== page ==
Christina Stead's Seven Poor Men of Sydney

Michael Wilding

Abstract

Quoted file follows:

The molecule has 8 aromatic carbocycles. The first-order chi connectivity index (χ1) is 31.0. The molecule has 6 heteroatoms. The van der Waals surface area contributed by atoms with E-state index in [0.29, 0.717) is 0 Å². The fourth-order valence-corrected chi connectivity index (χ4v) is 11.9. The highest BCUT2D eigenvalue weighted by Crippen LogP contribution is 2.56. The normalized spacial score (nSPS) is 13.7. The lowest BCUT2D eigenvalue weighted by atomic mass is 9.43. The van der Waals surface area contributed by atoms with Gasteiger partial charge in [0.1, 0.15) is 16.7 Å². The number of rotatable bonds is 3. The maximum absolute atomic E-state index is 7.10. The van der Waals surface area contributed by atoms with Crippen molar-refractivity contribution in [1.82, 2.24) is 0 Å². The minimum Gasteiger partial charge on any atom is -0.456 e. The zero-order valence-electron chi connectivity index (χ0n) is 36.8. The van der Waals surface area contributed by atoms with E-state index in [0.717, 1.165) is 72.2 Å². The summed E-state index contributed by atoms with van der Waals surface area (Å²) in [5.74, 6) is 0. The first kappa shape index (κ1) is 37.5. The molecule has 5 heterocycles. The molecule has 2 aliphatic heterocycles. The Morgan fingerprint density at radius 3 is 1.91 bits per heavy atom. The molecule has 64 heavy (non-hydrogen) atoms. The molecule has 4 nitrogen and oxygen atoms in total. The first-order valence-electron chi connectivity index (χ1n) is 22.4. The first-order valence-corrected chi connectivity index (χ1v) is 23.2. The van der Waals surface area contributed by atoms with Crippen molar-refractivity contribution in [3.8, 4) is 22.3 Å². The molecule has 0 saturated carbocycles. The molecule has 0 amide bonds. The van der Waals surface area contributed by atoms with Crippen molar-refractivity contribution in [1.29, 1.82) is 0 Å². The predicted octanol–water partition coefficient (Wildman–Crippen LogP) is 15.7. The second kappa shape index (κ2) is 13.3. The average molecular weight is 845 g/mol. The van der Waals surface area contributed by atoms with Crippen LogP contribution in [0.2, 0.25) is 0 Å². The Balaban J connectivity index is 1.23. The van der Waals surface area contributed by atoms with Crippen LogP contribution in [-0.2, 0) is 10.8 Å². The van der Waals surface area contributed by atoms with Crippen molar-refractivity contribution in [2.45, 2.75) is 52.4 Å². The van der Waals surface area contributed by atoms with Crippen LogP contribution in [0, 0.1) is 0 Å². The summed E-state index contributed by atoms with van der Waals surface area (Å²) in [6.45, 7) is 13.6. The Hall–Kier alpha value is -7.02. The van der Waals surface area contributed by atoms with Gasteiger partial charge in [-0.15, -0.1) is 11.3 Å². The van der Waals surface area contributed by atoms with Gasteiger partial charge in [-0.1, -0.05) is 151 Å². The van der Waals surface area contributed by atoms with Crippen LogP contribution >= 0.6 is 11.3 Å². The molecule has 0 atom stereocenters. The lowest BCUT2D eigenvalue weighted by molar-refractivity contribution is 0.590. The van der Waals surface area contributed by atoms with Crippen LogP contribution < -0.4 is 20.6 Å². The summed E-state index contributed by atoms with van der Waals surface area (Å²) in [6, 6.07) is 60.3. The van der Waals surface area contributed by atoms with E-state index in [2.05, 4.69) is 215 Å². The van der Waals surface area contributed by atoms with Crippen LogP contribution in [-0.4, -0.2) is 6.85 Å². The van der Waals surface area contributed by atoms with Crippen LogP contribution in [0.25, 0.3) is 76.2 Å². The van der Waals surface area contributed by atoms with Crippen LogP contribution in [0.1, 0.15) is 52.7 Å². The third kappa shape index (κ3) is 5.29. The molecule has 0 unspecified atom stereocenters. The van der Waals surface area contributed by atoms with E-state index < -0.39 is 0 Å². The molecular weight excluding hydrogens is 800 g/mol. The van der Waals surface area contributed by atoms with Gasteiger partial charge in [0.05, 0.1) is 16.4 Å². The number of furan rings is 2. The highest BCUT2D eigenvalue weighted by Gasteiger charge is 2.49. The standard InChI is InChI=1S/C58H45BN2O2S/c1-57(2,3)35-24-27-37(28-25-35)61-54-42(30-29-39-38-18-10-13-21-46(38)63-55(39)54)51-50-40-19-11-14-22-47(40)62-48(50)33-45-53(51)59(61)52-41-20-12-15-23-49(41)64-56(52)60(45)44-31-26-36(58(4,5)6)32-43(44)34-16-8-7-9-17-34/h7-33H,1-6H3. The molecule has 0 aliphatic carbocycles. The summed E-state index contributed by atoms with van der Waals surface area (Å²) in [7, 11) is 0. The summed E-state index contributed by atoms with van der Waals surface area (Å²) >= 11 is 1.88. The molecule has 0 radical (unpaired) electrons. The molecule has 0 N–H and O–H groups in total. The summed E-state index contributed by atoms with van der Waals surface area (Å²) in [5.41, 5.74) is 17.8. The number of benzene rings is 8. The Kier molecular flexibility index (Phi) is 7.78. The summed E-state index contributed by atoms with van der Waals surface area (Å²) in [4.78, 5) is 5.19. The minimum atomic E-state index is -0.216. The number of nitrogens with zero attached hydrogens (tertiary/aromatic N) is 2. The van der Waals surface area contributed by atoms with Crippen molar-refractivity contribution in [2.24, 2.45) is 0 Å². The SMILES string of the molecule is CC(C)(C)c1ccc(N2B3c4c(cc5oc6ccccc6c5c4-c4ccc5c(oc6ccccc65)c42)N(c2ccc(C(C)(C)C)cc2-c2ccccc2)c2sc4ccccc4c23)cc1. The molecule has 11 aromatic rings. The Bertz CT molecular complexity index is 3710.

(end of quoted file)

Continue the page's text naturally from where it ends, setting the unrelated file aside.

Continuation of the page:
When Christina Stead's Seven Poor Men of Sydney appeared in 1934 the dominant themes of Australian writing were rural, the characteristic settings were the country, the bush and the outback. There had, of course, been poems and fiction written about the cities; it isn't the case that there were no urban materials. Henry Lawson had written powerfully about urban poverty in the series of stories set in 'Jones' Alley' in the 1890s and had begun his career with the powerful urban ballads 'Faces in the Street' and 'The Army of the Rear'. William Lane's The Workingman s Paradise ( 1892) had described urban conditions in Sydney in the 1890s. But the received impression is of a literature devoted to perpetuating the outback myth of Australia, even though the population was predominantly urban.1 Seven Poor Men of Sydney can be seen as a work confronting and challenging this outback myth.

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